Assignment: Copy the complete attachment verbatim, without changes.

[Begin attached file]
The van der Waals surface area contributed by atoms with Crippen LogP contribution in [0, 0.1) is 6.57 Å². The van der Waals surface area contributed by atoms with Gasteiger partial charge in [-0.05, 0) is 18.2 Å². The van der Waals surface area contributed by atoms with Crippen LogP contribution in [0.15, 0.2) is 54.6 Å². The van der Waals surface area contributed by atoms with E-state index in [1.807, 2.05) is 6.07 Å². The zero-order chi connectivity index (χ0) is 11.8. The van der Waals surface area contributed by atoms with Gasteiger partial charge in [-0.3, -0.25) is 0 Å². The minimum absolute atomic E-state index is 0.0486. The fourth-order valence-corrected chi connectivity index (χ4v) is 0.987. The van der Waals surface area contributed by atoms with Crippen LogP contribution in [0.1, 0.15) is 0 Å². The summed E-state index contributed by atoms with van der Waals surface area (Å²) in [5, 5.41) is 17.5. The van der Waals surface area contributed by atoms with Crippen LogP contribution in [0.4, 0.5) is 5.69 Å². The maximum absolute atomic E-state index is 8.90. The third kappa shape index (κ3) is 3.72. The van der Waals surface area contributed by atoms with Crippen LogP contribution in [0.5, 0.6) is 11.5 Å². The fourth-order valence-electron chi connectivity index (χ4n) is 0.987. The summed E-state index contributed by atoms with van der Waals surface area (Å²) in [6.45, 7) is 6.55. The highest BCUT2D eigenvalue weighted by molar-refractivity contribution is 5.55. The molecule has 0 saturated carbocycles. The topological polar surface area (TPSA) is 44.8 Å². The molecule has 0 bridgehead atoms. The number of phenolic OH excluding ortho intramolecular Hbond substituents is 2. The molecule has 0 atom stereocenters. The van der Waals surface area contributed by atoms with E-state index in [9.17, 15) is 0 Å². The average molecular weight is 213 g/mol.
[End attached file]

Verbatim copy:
The van der Waals surface area contributed by atoms with Crippen LogP contribution in [0, 0.1) is 6.57 Å². The van der Waals surface area contributed by atoms with Gasteiger partial charge in [-0.05, 0) is 18.2 Å². The van der Waals surface area contributed by atoms with Crippen LogP contribution in [0.15, 0.2) is 54.6 Å². The van der Waals surface area contributed by atoms with E-state index in [1.807, 2.05) is 6.07 Å². The zero-order chi connectivity index (χ0) is 11.8. The van der Waals surface area contributed by atoms with Gasteiger partial charge in [-0.3, -0.25) is 0 Å². The minimum absolute atomic E-state index is 0.0486. The fourth-order valence-corrected chi connectivity index (χ4v) is 0.987. The van der Waals surface area contributed by atoms with Crippen LogP contribution in [0.1, 0.15) is 0 Å². The summed E-state index contributed by atoms with van der Waals surface area (Å²) in [5, 5.41) is 17.5. The van der Waals surface area contributed by atoms with Crippen LogP contribution in [0.4, 0.5) is 5.69 Å². The maximum absolute atomic E-state index is 8.90. The third kappa shape index (κ3) is 3.72. The van der Waals surface area contributed by atoms with Crippen LogP contribution in [0.5, 0.6) is 11.5 Å². The fourth-order valence-electron chi connectivity index (χ4n) is 0.987. The summed E-state index contributed by atoms with van der Waals surface area (Å²) in [6.45, 7) is 6.55. The highest BCUT2D eigenvalue weighted by molar-refractivity contribution is 5.55. The molecule has 0 saturated carbocycles. The topological polar surface area (TPSA) is 44.8 Å². The molecule has 0 bridgehead atoms. The number of phenolic OH excluding ortho intramolecular Hbond substituents is 2. The molecule has 0 atom stereocenters. The van der Waals surface area contributed by atoms with E-state index in [9.17, 15) is 0 Å². The average molecular weight is 213 g/mol.